Smilax Sentence Examples
The forests throughout most of the state have a luxuriant undergrowth consisting of a great variety of shrubs, flowering plants, grasses, ferns and mosses, and the display of magnolias, azaleas, kalmias, golden rod, asters, jessamines, smilax, ferns and mosses is often one of unusual beauty.
In Smilax, there are two stipulary tendrils.
Smilax is a characteristic tropical genus containing about 200 species; the dried roots of some species are the drug sarsaparilla.
The natural and forest products of Mexico include the agave and yucca (ixtle) fibres already mentioned; the " ceibon " fibre derived from the silk-cotton tree (Bombax pentandria); rubber and vanilla in addition to the cultivated products; palm oil; castor beans; ginger; chicle, the gum extracted from the " chico-zapote " tree (Achras sapota); logwood and other dye-woods; mahogany, rosewood, ebony, cedar and other valuable woods; " cascalote " or divi-divi; jalap root (Ipomaea); sarsaparilla (Smilax); nuts and fruits.
Smilax, as in earlier times, was common.Advertisement
Sometimes there is attached to the rootstock a portion of stem, which is round and not prickly, differing in these respects from that of Smilax officinalis, which is square and prickly.
It is collected on the eastern slope of the Mexican Andes throughout the year, and is the produce of Smilax medica.
Smilax, clematis, honeysuckle and woodbine are the commoner forest vines.
The Mount Vernon beds, which occur about the middle of the series, have as yet yielded only a small number of species, though these include the most interesting early Angiosperms. Among them are recorded a Casuarina, a leaf of Sagittaria (which however, as observed by Zeiller, may belong to Smilax), two species of poplar-like leaves with remarkably cordate bases, Menispermites (possibly a water-lily) and Celastrophyllum (perhaps allied to Celastrus).
The plants of which the floral organs or perfect fruits are preserved include the amber-bearing Pinus succinifera, Smilax, Phoenix, the spike of an aroid, i i species of oak, 2 of chestnut, a beech, Urticaceae, 2 cinnamons and Trianthera among the Lauraceae, representatives of the Cistaceae, Ternstroemiaceae, Dilleniaceae (3 species of Hibbertia), Geraniaceae (Geranium and Erodium), Oxalidaceae, Acer, Celastraceae, Olacaceae, Pittosporaceae, Ilex (2 species), Euphorbiaceae, Umbelliferae (Chaerophyllum), Saxifragaceae (3 genera), Hamamelidaceae, Rosaceae, Connaraceae, Ericaceae (Andromeda and Clethra), Myrsinaceae (3 species), Rubiaceae, Sambucus (2 species), Santalaceae, Loranthaceae (3 species).Advertisement
The little porch was hidden from view by a screen of yellow roses and Southern smilax.
Green Briar (Smilax Rotundifolia) - A high climbing species with large, thin, and nearly round leaves.
Smilax Aspera - A well-marked species, with angular and usually prickly stems, reaching a height of 5 to 10 feet.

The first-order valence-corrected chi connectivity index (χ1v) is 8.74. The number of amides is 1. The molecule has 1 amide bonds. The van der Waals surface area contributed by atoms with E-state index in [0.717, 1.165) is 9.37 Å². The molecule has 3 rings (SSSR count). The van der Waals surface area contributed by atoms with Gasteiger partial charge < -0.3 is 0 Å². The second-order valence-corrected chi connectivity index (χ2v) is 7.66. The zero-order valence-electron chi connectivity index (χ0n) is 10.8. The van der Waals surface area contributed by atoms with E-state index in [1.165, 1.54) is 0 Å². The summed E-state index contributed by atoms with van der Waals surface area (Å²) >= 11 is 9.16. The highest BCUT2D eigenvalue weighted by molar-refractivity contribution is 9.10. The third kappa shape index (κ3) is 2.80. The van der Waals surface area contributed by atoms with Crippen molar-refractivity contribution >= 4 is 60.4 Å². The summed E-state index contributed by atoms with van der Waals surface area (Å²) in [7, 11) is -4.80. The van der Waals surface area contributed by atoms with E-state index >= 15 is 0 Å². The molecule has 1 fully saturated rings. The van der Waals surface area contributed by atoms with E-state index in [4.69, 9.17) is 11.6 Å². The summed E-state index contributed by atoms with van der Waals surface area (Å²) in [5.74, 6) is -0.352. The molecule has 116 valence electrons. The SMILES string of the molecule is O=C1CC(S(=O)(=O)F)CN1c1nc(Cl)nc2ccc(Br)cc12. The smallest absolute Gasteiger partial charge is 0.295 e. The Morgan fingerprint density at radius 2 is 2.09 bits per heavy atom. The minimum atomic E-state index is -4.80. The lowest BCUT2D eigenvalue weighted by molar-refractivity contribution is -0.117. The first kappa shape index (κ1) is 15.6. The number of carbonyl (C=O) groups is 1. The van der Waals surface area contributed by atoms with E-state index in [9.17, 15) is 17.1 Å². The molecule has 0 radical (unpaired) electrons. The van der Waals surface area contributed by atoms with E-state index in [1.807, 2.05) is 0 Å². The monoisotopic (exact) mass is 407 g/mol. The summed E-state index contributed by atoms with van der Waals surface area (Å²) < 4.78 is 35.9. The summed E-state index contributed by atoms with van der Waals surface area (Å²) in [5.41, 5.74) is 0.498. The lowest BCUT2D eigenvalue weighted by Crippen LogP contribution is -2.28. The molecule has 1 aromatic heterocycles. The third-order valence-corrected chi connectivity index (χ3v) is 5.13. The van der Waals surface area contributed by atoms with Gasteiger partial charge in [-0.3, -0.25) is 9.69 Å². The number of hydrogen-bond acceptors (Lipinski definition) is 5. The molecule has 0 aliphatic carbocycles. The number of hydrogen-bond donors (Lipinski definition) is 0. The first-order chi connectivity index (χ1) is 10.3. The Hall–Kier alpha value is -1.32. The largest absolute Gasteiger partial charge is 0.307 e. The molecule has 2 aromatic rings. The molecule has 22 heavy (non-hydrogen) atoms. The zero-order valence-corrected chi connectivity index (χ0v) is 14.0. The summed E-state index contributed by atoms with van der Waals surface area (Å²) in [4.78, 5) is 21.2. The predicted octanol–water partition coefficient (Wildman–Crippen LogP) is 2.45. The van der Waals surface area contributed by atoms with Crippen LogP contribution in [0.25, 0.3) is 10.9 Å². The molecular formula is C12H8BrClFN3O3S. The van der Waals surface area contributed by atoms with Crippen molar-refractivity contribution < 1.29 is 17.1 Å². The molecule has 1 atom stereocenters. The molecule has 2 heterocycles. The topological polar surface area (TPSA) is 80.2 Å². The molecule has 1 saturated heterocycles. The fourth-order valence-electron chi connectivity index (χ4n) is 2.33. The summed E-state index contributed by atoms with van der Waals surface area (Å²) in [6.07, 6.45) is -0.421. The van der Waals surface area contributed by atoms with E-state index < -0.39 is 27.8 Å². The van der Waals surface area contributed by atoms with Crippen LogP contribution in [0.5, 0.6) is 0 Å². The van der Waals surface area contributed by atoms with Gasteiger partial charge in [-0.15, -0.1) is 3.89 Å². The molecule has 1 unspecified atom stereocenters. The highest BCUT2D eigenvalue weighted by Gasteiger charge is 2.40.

Smilax Cantab - For many years this has grown in the Cambridge Botanic Garden.
Smilax Glauca - This plant has angular stems of about 3 feet, armed with rather stout numerous or scattered prickles, or may sometimes be without any.Advertisement
Smilax Hispida - Quite a distinct plant, the stems of which are usually thickly hispid with slender straight prickles.
Smilax Laurifolia - A high climbing species, the stems round, armed with strong straight prickles, the branches angled, mostly unarmed.
Smilax Pseudo-China - The lower part of the stem is armed with straight, needle-like prickles, the upper part and the branches mostly unarmed.
Smilax Tamnoides - This grows well in the Bamboo Garden at Kew, and shows well how such a plant may be used to ramble over tree stumps to make a mass of picturesque vegetation.
Smilax Walteri - Stems angled, prickly below, the branches usually unarmed.Advertisement
Bristly Green Briar (Smilax Bona-Nox) - The root-stocks have large tubers; the stems are slightly angled, the branches often four-angled, the leaves green and shining on both sides, and their margins fringed with needle-like prickles.
The great mass of the vegetation, however, is of the low-growing type (maquis or garrigue of the western Mediterranean), with small and stiff leaves, and frequently thorny and aromatic, as for example the ilex (Quercus coccifera), Smilax, Cistus, Lentiscus, Calycotome, &c. (2) Next comes, from 1600 to 6500 ft., the mountain region, which may also be called the forest region, still exhibiting sparse woods and isolated trees wherever shelter, moisture and the inhabitants have permitted their growth.
Some plants, which in most points of their structure are monocotyledonous, yet have reticulated venation; as in Smilax and Dioscorea.
In several species of Smilax the roots become thickened here and there into large tuberous swellings 4 to 6 in.